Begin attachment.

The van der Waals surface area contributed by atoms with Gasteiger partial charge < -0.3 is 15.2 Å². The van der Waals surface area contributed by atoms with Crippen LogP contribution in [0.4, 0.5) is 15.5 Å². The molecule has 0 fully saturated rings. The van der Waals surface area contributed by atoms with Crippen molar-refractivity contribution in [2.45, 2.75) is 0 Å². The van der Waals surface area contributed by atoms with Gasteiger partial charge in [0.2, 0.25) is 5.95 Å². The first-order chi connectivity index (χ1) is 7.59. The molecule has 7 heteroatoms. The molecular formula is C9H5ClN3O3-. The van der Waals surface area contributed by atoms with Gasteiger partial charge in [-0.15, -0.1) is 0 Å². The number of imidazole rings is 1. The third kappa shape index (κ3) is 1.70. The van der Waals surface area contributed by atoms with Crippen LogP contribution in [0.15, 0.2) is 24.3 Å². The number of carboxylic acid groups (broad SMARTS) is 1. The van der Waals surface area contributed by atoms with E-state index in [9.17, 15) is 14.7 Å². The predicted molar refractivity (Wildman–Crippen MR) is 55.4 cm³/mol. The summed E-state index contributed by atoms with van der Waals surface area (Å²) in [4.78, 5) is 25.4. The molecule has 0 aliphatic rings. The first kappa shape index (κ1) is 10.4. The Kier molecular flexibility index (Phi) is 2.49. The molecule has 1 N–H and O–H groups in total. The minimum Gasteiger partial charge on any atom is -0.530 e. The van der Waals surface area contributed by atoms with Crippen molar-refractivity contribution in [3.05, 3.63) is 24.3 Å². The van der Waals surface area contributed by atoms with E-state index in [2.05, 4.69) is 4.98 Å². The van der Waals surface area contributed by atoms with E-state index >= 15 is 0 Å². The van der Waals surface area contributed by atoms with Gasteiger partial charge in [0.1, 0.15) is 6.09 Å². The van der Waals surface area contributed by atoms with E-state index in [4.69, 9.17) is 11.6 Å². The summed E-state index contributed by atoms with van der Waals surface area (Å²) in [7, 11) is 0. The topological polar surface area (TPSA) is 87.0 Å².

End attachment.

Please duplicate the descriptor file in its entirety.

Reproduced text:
The van der Waals surface area contributed by atoms with Gasteiger partial charge < -0.3 is 15.2 Å². The van der Waals surface area contributed by atoms with Crippen LogP contribution in [0.4, 0.5) is 15.5 Å². The molecule has 0 fully saturated rings. The van der Waals surface area contributed by atoms with Crippen molar-refractivity contribution in [2.45, 2.75) is 0 Å². The van der Waals surface area contributed by atoms with Gasteiger partial charge in [0.2, 0.25) is 5.95 Å². The first-order chi connectivity index (χ1) is 7.59. The molecule has 7 heteroatoms. The molecular formula is C9H5ClN3O3-. The van der Waals surface area contributed by atoms with Gasteiger partial charge in [-0.15, -0.1) is 0 Å². The number of imidazole rings is 1. The third kappa shape index (κ3) is 1.70. The van der Waals surface area contributed by atoms with Crippen LogP contribution in [0.15, 0.2) is 24.3 Å². The number of carboxylic acid groups (broad SMARTS) is 1. The van der Waals surface area contributed by atoms with E-state index in [9.17, 15) is 14.7 Å². The predicted molar refractivity (Wildman–Crippen MR) is 55.4 cm³/mol. The summed E-state index contributed by atoms with van der Waals surface area (Å²) in [4.78, 5) is 25.4. The molecule has 0 aliphatic rings. The first kappa shape index (κ1) is 10.4. The Kier molecular flexibility index (Phi) is 2.49. The molecule has 1 N–H and O–H groups in total. The minimum Gasteiger partial charge on any atom is -0.530 e. The van der Waals surface area contributed by atoms with Crippen molar-refractivity contribution in [3.05, 3.63) is 24.3 Å². The van der Waals surface area contributed by atoms with E-state index in [2.05, 4.69) is 4.98 Å². The van der Waals surface area contributed by atoms with E-state index >= 15 is 0 Å². The van der Waals surface area contributed by atoms with Gasteiger partial charge in [0.1, 0.15) is 6.09 Å². The van der Waals surface area contributed by atoms with E-state index in [4.69, 9.17) is 11.6 Å². The summed E-state index contributed by atoms with van der Waals surface area (Å²) in [7, 11) is 0. The topological polar surface area (TPSA) is 87.0 Å².